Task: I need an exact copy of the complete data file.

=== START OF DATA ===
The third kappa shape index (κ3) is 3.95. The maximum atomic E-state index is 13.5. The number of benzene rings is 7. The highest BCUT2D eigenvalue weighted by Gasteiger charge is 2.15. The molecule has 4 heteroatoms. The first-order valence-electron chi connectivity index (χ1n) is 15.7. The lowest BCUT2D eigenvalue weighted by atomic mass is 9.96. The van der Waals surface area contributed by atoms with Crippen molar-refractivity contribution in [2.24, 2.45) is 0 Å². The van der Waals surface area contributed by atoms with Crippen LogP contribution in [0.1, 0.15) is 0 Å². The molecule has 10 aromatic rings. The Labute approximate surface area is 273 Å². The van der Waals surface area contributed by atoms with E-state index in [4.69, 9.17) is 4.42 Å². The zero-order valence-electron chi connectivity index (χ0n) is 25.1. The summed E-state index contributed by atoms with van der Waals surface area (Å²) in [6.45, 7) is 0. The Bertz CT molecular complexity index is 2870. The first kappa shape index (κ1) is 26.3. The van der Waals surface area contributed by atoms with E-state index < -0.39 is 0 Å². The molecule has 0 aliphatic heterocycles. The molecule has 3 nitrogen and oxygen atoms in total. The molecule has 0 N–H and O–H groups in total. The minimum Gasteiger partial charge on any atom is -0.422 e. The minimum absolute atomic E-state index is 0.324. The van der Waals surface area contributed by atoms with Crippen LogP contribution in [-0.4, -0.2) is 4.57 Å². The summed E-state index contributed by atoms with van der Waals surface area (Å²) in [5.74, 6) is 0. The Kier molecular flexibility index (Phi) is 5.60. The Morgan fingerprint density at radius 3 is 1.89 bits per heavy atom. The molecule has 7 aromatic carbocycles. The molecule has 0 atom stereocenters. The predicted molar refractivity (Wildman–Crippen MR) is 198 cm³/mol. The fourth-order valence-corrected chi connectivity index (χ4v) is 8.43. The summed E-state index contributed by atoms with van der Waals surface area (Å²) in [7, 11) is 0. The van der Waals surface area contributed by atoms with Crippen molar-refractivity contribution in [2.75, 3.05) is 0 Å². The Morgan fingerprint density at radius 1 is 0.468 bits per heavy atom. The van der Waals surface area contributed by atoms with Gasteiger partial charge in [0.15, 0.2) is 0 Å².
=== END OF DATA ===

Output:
The third kappa shape index (κ3) is 3.95. The maximum atomic E-state index is 13.5. The number of benzene rings is 7. The highest BCUT2D eigenvalue weighted by Gasteiger charge is 2.15. The molecule has 4 heteroatoms. The first-order valence-electron chi connectivity index (χ1n) is 15.7. The lowest BCUT2D eigenvalue weighted by atomic mass is 9.96. The van der Waals surface area contributed by atoms with Crippen molar-refractivity contribution in [2.24, 2.45) is 0 Å². The van der Waals surface area contributed by atoms with Crippen LogP contribution in [0.1, 0.15) is 0 Å². The molecule has 10 aromatic rings. The Labute approximate surface area is 273 Å². The van der Waals surface area contributed by atoms with E-state index in [4.69, 9.17) is 4.42 Å². The zero-order valence-electron chi connectivity index (χ0n) is 25.1. The summed E-state index contributed by atoms with van der Waals surface area (Å²) in [6.45, 7) is 0. The Bertz CT molecular complexity index is 2870. The first kappa shape index (κ1) is 26.3. The van der Waals surface area contributed by atoms with E-state index < -0.39 is 0 Å². The molecule has 0 aliphatic heterocycles. The molecule has 3 nitrogen and oxygen atoms in total. The molecule has 0 N–H and O–H groups in total. The minimum Gasteiger partial charge on any atom is -0.422 e. The minimum absolute atomic E-state index is 0.324. The van der Waals surface area contributed by atoms with Crippen LogP contribution in [-0.4, -0.2) is 4.57 Å². The summed E-state index contributed by atoms with van der Waals surface area (Å²) in [5.74, 6) is 0. The Kier molecular flexibility index (Phi) is 5.60. The Morgan fingerprint density at radius 3 is 1.89 bits per heavy atom. The molecule has 7 aromatic carbocycles. The molecule has 0 atom stereocenters. The predicted molar refractivity (Wildman–Crippen MR) is 198 cm³/mol. The fourth-order valence-corrected chi connectivity index (χ4v) is 8.43. The summed E-state index contributed by atoms with van der Waals surface area (Å²) in [7, 11) is 0. The van der Waals surface area contributed by atoms with Crippen molar-refractivity contribution in [2.75, 3.05) is 0 Å². The Morgan fingerprint density at radius 1 is 0.468 bits per heavy atom. The van der Waals surface area contributed by atoms with Gasteiger partial charge in [0.15, 0.2) is 0 Å².